This course provides students with a general view of Latin American and the Caribbean. We study the region’s history, culture, arts, society, economy and recent political developments. Prior knowledge of Latin America is not required. In fact, because of the diversity within the region, some students familiar with one country will learn plenty about other countries. Latin America and the Caribbean is a diverse region with a wealth of different cultures, societies, economies and political systems. By providing a historical overview of the region during the first weeks, the class will build on that foundation to quickly reach 20 th -century and 21 st -century Latin America. We will also discuss Latinos in the U.S. The focus is generally historical, sociological, political and economic, but culture and the arts are also widely discussed.

LATIN AMERICAN GLOBAL CULTURES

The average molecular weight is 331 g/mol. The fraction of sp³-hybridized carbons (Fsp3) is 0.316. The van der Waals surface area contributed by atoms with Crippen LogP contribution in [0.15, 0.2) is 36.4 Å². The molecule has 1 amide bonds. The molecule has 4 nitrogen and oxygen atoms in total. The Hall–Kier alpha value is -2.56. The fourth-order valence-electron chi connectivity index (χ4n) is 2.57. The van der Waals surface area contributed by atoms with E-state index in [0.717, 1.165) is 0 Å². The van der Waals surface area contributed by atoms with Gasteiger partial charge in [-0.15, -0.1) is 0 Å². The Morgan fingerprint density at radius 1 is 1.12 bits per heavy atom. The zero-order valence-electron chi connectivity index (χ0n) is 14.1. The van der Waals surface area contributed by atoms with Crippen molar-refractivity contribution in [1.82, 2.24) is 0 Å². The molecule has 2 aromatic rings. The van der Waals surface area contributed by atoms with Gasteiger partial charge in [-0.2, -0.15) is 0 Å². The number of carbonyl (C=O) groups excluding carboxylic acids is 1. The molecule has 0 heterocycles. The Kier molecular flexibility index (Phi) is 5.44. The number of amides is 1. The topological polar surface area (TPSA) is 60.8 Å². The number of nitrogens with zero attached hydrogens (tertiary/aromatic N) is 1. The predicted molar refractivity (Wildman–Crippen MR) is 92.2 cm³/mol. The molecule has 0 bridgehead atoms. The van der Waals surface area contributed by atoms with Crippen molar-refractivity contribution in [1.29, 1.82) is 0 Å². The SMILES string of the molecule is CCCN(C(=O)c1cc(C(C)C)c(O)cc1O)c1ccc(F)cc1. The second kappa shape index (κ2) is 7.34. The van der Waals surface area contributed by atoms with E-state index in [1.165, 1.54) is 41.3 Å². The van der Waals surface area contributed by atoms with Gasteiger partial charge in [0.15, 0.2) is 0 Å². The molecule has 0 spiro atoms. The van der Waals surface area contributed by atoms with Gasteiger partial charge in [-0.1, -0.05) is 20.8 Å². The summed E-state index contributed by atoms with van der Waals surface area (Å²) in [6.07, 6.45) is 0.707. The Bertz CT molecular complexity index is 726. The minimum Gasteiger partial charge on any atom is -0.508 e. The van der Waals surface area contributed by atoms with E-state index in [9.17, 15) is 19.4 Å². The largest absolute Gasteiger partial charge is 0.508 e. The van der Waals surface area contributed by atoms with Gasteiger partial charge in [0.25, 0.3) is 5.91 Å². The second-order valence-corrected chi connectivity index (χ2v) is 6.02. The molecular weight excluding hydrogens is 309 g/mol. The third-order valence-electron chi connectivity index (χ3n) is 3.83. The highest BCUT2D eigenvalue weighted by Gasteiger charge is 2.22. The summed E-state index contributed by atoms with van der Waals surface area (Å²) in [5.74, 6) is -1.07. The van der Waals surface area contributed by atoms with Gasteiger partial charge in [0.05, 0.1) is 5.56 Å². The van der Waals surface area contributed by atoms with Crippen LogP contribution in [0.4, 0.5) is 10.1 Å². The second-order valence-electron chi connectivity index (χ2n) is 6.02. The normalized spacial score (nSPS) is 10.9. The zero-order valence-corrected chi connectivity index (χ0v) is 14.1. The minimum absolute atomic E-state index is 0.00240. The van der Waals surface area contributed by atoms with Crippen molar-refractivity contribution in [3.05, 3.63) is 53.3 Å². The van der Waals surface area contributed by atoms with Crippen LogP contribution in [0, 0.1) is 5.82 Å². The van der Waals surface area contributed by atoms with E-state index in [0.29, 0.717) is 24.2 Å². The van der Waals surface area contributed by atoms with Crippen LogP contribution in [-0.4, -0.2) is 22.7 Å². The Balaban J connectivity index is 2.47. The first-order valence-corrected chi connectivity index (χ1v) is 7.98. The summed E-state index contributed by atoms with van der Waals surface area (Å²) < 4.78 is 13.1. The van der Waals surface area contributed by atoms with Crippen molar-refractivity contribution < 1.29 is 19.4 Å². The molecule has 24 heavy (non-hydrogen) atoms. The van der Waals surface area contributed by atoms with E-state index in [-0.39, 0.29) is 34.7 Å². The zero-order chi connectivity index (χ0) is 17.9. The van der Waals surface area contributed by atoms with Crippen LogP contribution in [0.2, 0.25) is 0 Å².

LAGC-UF 101.003 | TR 11:00-12:15 | Luis Ramos

LAGC-UF 101.004 | TR 12:30-1:45 | Luis Ramos

It is often said that literature and politics are inextricably linked in Latin America. But how has literature helped shape political discourse in the region and how has politics, in turn, informed its literature and art? Drawing from a wide range of disciplines (literary criticism, history and political theory) and genres (poetry, fiction and the visual arts), in this course we will closely examine works that probe the boundary between politics and art under shifting historical conditions. We will begin by considering the origins of Latin American literature’s intimate relation to politics through works that recall the pre-colonial past or record indigenous rebellions against Spanish authorities. We will then turn to artists and writers who were instrumental in redefining the role of literature and art as revolutionary weapons or as instruments of nation-building in the independence era. Finally, we will examine works that probe the boundaries of the national body by casting a critical light on state violence in the twentieth-century. Among the leading questions that will inform class discussion: How has the political and aesthetic function of literature in Latin America changed over time? How has the intellectual historically assumed the role of agent or critic of the state? What do literature and art suggest about the relation between the state and its margins, between history and memory, and between elite and subaltern subjects?